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P. G. Wodehouse

John W. Pinkerton


The other evening I was watching one of PBS’s author talks when the author who was the subject of the evening said words which were like magic to me: “P. G. Wodehouse.”

For a moment, I was shocked by the pronouncement’s jolt to my memory; but then I was embarrassed by my lack of specific memories of Wodehouse other than that I recalled that when I was a young fellow, I thought Wodehouse hung the moon.  Why can’t I remember more about this early hero of mine?

I quickly realized that I couldn’t even remember how I was introduced to this very British gentleman’s writing.  Well, at least I did recall that he was very, very British.

After a little internet research, my detective work paid off: I found that Wodehouse had published Stiff Upper Lip, Jeeves in Playboy in the February and March 1963 issues of the magazine.  Undoubtedly this was my introduction to  P. G.  I was a junior at LSU at the time: of course, I read Playboy; I believe it was part of the required curriculum.

I could only recall a vague sense that Wodehouse had made me laugh.  The “why” eluded me.

Back to my internet research: P. G. Wodehouse was the moniker he used as his author name.  His given name was Pelham Grenville Wodehouse; his family and friends simply called him “Plum.”

P. G. was born in Guildford, England, in 1881 to a British magistrate based in Hong Kong.  He was primarily reared by his nannies and his aunts and his uncles, of which there were many, but “Plum” survived this experience quite well referring to his childhood as “like heaven.”  He was educated at Dulwich College and expected to go on to Oxford, but family financial reversals caused him to drop the Oxford expectation and to find employment in a bank.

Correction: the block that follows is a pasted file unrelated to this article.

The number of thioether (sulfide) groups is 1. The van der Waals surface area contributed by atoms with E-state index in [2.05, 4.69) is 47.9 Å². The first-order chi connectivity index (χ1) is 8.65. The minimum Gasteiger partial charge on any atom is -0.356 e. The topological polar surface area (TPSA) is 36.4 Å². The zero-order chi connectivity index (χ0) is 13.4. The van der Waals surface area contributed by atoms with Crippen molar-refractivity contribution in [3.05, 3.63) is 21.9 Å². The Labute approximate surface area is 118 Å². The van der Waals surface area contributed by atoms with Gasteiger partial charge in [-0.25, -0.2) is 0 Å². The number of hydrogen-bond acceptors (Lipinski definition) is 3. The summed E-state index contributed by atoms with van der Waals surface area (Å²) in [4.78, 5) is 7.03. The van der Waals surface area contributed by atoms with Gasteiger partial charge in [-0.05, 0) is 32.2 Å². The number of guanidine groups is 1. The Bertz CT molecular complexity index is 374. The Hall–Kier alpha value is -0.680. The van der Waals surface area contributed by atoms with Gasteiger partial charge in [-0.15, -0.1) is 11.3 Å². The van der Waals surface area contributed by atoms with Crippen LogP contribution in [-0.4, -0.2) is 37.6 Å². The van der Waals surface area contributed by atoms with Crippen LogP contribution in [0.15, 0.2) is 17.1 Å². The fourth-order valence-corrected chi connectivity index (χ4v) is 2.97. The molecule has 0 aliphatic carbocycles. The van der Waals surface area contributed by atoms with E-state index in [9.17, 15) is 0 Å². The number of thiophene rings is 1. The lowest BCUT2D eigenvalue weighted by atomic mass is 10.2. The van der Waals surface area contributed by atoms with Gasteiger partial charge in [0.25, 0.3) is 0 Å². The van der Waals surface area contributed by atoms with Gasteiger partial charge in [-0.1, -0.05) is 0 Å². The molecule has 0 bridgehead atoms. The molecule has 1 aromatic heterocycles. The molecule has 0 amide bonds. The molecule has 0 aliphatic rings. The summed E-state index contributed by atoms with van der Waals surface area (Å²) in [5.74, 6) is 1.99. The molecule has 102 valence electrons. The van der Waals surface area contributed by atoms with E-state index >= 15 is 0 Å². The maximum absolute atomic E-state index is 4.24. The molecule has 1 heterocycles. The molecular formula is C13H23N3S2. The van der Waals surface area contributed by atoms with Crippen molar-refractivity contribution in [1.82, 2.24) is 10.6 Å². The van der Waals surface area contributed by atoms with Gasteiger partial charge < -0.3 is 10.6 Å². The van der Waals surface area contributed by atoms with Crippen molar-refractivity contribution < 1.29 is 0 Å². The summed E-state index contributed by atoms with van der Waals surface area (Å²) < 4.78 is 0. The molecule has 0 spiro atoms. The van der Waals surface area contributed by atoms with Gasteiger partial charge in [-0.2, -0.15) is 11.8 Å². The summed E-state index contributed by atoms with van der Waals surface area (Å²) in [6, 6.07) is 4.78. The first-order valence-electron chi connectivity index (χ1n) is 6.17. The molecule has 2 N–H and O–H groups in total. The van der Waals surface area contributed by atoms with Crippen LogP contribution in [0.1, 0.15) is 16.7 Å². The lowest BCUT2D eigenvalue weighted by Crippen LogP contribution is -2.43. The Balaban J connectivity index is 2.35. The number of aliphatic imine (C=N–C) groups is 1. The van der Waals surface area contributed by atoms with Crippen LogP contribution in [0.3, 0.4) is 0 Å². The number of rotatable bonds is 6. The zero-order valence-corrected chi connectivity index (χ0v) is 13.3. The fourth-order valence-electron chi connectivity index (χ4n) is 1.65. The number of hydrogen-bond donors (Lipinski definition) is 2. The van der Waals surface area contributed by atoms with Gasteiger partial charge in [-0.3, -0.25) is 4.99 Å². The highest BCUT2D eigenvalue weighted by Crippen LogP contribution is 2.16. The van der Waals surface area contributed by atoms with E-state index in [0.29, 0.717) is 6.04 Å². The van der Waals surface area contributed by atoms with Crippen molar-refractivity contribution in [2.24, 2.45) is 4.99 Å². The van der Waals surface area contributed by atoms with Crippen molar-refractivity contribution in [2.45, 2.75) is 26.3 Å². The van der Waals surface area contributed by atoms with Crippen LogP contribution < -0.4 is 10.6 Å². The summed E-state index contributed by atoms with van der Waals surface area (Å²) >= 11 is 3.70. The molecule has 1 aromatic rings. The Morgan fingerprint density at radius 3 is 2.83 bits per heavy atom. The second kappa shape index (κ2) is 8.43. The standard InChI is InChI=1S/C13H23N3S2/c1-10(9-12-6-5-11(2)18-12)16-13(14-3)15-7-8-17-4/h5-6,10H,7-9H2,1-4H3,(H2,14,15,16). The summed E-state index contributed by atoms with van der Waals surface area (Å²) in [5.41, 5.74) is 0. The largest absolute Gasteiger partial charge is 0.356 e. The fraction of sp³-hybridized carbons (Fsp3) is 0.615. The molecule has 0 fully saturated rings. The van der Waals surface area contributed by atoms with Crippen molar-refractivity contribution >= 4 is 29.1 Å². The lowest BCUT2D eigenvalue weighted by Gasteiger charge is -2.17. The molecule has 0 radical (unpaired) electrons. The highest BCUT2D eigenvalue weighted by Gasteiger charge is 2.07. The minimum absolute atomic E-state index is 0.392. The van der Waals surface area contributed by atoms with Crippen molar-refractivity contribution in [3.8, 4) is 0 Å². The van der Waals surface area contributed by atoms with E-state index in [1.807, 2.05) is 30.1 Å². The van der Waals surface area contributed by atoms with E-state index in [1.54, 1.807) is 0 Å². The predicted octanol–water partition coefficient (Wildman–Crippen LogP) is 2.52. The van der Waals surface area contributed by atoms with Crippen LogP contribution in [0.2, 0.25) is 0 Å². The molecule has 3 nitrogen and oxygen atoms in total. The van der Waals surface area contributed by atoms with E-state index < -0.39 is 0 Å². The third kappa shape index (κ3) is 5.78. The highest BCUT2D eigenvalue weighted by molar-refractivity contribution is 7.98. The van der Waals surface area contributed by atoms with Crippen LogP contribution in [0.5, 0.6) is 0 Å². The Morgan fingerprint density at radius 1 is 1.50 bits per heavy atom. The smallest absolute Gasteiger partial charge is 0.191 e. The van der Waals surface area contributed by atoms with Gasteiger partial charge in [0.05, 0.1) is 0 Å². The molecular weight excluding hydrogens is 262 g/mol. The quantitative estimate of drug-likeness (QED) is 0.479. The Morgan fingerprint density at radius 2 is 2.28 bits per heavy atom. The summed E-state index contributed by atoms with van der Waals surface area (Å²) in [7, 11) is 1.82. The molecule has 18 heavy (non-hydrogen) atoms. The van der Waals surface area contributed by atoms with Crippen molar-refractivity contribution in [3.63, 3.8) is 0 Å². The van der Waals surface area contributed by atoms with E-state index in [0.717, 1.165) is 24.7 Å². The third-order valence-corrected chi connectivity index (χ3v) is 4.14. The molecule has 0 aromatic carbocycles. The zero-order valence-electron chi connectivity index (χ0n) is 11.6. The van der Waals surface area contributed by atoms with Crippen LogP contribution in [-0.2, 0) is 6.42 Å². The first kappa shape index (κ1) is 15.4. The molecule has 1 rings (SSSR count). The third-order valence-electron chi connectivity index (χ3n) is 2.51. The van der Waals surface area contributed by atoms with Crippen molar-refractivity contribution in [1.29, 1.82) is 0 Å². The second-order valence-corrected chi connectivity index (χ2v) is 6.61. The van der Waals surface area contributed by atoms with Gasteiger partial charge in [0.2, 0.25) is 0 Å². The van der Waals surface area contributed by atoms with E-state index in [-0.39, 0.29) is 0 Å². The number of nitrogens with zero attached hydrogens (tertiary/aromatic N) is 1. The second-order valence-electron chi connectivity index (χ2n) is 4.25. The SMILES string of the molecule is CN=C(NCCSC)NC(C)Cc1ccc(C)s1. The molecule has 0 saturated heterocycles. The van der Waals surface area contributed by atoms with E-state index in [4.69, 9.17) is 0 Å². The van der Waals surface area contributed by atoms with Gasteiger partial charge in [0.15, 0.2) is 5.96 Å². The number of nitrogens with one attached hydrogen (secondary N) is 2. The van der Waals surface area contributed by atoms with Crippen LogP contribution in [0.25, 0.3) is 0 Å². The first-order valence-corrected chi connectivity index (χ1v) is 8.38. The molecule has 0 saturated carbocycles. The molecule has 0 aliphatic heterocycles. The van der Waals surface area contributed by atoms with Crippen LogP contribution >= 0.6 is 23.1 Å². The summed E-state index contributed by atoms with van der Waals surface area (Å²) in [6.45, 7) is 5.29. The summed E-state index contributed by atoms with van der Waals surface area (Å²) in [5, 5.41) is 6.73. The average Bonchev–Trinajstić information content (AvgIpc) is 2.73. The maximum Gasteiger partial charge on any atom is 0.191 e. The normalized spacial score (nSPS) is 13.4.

It didn’t suit him, and he began to write, and write he did: almost a hundred novels, many short stories often published in magazines of his day, lyrics for musical comedies with the likes of Jerome Kern (at one time he had five musicals running simultaneously on Broadway); he was called to Hollywood where he made few meaningful contributions but gathered much source material for future writing.

Well, I was no closer to discovering my fascination for Wodehouse.  Okay, I ordered a book from Amazon.  I decided to stick with Stiff Upper Lip, Jeeves which I, probably, read in 1963.  Perhaps rereading it would solve the mystery. 

I didn’t need to read very far into Wodehouse’s work when I began to chuckle.  Putting the book aside for the evening after my first excursion into Stiff Upper Lip, Jeeves,  a troubling thought crossed my mind: “What kind of weirdo would find this book amusing?  The word choice is difficult, the characters are very, very British, and it doesn’t have much in the way of action.  Hmmm, perhaps I’m the only American who finds Wodehouse to be a delight.  Is it possible that there is no one else out there who has my taste in literature?  But, if there is such a person, I’d like to meet him or her.  As Mr. Wodehouse said, “There is no surer foundation for a beautiful friendship than a mutual taste in literature.”  However, Wodehouse also wrote, “I am not always good and noble.  I am the hero of the story, but I have my off moments.”  Perhaps my love of P. G.’s writing is my off moment.